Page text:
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11 of 11 people found the following review helpful
5.0 out of 5 stars You couldn't make it up 1 April 2010
Unbelievable really, what this chap went through. A fascinating story told in a typically self-deprecating way. In a way there are many similarities with Touching the Void, but what makes this incident and book special was that this was a much more "public" incident, with more people on the mountain aware of what had happened and the way the outside world was told of the author's death and subsequent reincarnation. That's not a spoiler by the way. Even if you think all mountaineering books are about macho posturing, think again. This is an uplifting book on many, many more levels
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24 of 26 people found the following review helpful
5.0 out of 5 stars A death defying tale 19 Sep 2008
Eleven people died on Everest in 2006,Lincoln Hall was a whisker away from being the twelfth.In fact he maintains that he did die near the summit.At the age of 50 and on his second attempt Lincoln Hall conquered Everest, tragically his fortunes took a nasty turn when he succumbed to altitude sickness,despite a mammoth effort to revive him by two sherpas Lincoln was pronounced dead.The devastating news was relayed to his family and friends leaving the climbing community numb with shock.There the story should end but not this one next morning Hall was found alive and sitting cross legged on the summit ridge delirious but functional.Queue one of the most dramatic rescues of mountaineering history.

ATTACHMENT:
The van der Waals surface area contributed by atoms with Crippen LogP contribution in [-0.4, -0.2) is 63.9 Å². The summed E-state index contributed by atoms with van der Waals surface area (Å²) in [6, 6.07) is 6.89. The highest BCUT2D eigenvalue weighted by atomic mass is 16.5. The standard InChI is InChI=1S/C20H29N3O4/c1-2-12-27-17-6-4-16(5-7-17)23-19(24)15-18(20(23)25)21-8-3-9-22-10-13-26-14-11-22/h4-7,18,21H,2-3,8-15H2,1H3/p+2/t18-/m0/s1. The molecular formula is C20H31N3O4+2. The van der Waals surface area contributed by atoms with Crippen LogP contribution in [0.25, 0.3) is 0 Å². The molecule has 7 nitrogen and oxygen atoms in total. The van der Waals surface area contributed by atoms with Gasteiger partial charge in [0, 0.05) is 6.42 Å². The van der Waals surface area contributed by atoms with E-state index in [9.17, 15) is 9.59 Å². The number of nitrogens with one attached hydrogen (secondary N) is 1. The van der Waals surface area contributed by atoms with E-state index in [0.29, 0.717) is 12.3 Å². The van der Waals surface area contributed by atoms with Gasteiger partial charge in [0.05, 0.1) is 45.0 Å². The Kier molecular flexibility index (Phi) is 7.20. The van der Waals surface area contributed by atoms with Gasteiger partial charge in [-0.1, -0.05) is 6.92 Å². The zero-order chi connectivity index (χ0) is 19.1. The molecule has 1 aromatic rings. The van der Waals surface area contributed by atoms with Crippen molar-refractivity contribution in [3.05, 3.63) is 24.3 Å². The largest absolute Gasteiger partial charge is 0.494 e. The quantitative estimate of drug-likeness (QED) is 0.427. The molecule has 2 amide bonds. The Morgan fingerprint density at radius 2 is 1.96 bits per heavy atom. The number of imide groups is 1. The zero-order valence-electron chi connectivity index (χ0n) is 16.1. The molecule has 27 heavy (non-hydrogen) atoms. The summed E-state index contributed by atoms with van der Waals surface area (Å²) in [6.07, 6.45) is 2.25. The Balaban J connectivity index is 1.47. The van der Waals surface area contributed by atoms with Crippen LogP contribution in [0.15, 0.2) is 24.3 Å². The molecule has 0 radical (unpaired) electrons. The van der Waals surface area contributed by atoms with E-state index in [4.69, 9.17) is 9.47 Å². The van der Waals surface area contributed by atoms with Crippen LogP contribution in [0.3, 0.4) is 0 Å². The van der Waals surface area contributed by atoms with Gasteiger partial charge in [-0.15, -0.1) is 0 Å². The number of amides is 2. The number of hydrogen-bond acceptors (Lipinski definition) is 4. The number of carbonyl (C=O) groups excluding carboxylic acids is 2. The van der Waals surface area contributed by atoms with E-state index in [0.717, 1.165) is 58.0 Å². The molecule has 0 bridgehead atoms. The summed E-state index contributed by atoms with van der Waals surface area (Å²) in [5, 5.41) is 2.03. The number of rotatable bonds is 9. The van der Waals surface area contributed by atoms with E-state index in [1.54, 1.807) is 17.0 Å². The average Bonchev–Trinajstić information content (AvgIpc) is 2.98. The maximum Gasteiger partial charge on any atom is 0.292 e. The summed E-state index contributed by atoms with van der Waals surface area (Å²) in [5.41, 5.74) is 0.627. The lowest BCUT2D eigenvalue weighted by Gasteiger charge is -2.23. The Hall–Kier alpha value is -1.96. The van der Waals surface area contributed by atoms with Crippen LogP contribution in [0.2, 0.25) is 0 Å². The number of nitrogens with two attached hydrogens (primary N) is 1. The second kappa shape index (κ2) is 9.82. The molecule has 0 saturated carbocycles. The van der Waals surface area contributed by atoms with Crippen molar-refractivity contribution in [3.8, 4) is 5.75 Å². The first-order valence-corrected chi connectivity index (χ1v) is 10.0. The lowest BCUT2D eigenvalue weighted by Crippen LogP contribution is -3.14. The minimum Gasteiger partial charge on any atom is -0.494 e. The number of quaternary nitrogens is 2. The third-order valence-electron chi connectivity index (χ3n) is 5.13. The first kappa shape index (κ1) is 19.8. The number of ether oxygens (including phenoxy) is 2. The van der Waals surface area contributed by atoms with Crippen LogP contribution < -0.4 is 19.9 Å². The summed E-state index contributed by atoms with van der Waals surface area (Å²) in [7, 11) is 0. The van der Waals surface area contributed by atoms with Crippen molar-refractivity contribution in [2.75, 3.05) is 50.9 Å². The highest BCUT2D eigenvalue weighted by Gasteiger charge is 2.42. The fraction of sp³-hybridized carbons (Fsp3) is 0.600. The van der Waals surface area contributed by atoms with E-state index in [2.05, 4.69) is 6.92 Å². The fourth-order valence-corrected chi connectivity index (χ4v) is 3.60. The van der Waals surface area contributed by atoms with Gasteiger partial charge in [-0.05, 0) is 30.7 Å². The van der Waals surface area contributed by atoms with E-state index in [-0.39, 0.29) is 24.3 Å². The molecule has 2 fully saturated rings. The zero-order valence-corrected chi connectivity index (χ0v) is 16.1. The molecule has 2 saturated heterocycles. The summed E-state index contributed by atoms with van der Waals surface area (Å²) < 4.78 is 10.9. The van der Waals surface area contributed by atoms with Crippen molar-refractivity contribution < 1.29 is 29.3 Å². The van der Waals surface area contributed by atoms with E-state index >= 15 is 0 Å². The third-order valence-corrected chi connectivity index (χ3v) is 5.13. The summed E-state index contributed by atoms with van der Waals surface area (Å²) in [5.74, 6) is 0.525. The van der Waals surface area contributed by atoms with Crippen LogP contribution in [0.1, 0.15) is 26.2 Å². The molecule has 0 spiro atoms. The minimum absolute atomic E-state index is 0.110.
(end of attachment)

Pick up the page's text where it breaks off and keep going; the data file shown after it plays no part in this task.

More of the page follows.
This is both a thrilling and touching story,a man that went to the edge peered over it and came back to tell the tale.Inspirational in the extreme.Read it!!!
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4 of 4 people found the following review helpful
4.0 out of 5 stars How times change !!!!! 7 April 2011
By zoom
This is a good read and a compelling story. The only fact that causes me some concern is the way mountains are tackled today. I accept that times change but always for the better ??? I still much prefer the awesome stories of the pioneers ( Mallory and Irvine- The siege of Nanga Parbat and the story of Herzog on Annapurna.) So the commercial climb is here and I suppose space tourism will be within the decade ;but this story did annoy me just a little because of the facts i have stated. Another incident that caused some upset if that is the correct word is the reocurring incident of climbers getting into difficulty and throwing into complete confusion the attempts of potential rescuers. I felt so much for Dan, Andrew, Myles and Jangbu who made such a sacrifice on Hall's behalf. The always returning issue of morality above 26,000 feet. There are going to be so many similar tales in the future. How long before saturation point?
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5.0 out of 5 stars Moving story, very good read 7 Oct 2013
Format:Hardcover|Verified Purchase
Having read already several books about the infamous Everest 2006 season, I was looking forward to this one. It sure didn't disappoint. Was moved allmost to tears when the family and friends at home got the word that Lincoln had survived after all.
Was shocked to find out (afterwards) via Wikipedia that Lincoln died last year. I really wish Lincoln & Barbara would have had the chance to grow old together...